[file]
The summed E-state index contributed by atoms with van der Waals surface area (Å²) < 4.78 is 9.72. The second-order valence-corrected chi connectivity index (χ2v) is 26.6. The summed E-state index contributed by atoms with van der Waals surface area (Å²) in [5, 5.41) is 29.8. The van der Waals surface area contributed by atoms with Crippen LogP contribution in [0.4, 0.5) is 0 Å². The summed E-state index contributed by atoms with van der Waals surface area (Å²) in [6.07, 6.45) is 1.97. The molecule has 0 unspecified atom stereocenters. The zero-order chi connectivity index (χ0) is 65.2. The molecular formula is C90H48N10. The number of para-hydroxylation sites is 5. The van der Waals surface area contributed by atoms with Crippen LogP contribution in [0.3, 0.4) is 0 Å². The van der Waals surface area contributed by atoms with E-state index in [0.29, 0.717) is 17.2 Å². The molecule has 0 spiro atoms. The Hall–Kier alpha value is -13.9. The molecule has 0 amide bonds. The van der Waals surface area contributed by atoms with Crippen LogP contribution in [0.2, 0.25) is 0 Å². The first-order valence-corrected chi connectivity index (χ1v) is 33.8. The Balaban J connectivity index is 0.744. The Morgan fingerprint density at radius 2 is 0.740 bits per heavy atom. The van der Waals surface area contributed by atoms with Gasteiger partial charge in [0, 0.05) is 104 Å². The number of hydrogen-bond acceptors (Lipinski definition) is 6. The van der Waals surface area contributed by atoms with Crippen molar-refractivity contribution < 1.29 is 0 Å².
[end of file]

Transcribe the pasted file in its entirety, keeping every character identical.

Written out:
The summed E-state index contributed by atoms with van der Waals surface area (Å²) < 4.78 is 9.72. The second-order valence-corrected chi connectivity index (χ2v) is 26.6. The summed E-state index contributed by atoms with van der Waals surface area (Å²) in [5, 5.41) is 29.8. The van der Waals surface area contributed by atoms with Crippen LogP contribution in [0.4, 0.5) is 0 Å². The summed E-state index contributed by atoms with van der Waals surface area (Å²) in [6.07, 6.45) is 1.97. The molecule has 0 unspecified atom stereocenters. The zero-order chi connectivity index (χ0) is 65.2. The molecular formula is C90H48N10. The number of para-hydroxylation sites is 5. The van der Waals surface area contributed by atoms with Crippen LogP contribution in [0.3, 0.4) is 0 Å². The van der Waals surface area contributed by atoms with E-state index in [0.29, 0.717) is 17.2 Å². The molecule has 0 spiro atoms. The Hall–Kier alpha value is -13.9. The molecule has 0 amide bonds. The van der Waals surface area contributed by atoms with Crippen LogP contribution in [0.2, 0.25) is 0 Å². The first-order valence-corrected chi connectivity index (χ1v) is 33.8. The Balaban J connectivity index is 0.744. The Morgan fingerprint density at radius 2 is 0.740 bits per heavy atom. The van der Waals surface area contributed by atoms with Gasteiger partial charge in [0, 0.05) is 104 Å². The number of hydrogen-bond acceptors (Lipinski definition) is 6. The van der Waals surface area contributed by atoms with Crippen molar-refractivity contribution < 1.29 is 0 Å².